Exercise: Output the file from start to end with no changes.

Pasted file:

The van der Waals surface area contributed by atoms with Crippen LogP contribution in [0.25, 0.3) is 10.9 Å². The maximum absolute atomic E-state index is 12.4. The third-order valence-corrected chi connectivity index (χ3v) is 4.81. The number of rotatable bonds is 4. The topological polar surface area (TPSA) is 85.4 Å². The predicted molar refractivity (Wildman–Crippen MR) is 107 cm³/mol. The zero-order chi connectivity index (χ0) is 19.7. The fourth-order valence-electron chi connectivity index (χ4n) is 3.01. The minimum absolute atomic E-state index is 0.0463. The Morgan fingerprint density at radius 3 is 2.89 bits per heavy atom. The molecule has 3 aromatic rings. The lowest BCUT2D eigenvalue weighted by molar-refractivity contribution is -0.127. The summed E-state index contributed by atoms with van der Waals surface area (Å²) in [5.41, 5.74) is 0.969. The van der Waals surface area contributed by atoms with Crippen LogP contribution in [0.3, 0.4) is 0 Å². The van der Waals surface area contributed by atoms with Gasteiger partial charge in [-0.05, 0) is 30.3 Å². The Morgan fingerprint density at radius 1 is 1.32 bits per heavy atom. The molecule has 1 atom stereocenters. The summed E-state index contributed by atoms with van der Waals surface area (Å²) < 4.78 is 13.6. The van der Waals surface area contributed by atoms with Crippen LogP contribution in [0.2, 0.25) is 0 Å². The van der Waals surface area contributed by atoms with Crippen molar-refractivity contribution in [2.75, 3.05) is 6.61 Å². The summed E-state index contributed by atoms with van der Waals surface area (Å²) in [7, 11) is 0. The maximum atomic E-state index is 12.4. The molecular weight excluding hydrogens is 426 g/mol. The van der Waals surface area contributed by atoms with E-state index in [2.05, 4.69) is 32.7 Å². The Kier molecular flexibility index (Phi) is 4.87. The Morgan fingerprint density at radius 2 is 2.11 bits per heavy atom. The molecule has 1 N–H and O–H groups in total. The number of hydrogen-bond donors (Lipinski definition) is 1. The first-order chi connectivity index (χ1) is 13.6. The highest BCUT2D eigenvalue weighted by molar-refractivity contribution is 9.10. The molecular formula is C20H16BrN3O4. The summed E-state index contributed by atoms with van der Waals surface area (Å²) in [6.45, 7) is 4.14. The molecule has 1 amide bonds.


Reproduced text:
The van der Waals surface area contributed by atoms with Crippen LogP contribution in [0.25, 0.3) is 10.9 Å². The maximum absolute atomic E-state index is 12.4. The third-order valence-corrected chi connectivity index (χ3v) is 4.81. The number of rotatable bonds is 4. The topological polar surface area (TPSA) is 85.4 Å². The predicted molar refractivity (Wildman–Crippen MR) is 107 cm³/mol. The zero-order chi connectivity index (χ0) is 19.7. The fourth-order valence-electron chi connectivity index (χ4n) is 3.01. The minimum absolute atomic E-state index is 0.0463. The Morgan fingerprint density at radius 3 is 2.89 bits per heavy atom. The molecule has 3 aromatic rings. The lowest BCUT2D eigenvalue weighted by molar-refractivity contribution is -0.127. The summed E-state index contributed by atoms with van der Waals surface area (Å²) in [5.41, 5.74) is 0.969. The van der Waals surface area contributed by atoms with Crippen LogP contribution in [0.3, 0.4) is 0 Å². The van der Waals surface area contributed by atoms with Gasteiger partial charge in [-0.05, 0) is 30.3 Å². The Morgan fingerprint density at radius 1 is 1.32 bits per heavy atom. The molecule has 1 atom stereocenters. The summed E-state index contributed by atoms with van der Waals surface area (Å²) < 4.78 is 13.6. The van der Waals surface area contributed by atoms with Crippen LogP contribution in [0.2, 0.25) is 0 Å². The van der Waals surface area contributed by atoms with Crippen molar-refractivity contribution in [2.75, 3.05) is 6.61 Å². The summed E-state index contributed by atoms with van der Waals surface area (Å²) in [7, 11) is 0. The maximum atomic E-state index is 12.4. The molecular weight excluding hydrogens is 426 g/mol. The van der Waals surface area contributed by atoms with E-state index in [2.05, 4.69) is 32.7 Å². The Kier molecular flexibility index (Phi) is 4.87. The Morgan fingerprint density at radius 2 is 2.11 bits per heavy atom. The molecule has 1 N–H and O–H groups in total. The number of hydrogen-bond donors (Lipinski definition) is 1. The first-order chi connectivity index (χ1) is 13.6. The highest BCUT2D eigenvalue weighted by molar-refractivity contribution is 9.10. The molecular formula is C20H16BrN3O4. The summed E-state index contributed by atoms with van der Waals surface area (Å²) in [6.45, 7) is 4.14. The molecule has 1 amide bonds.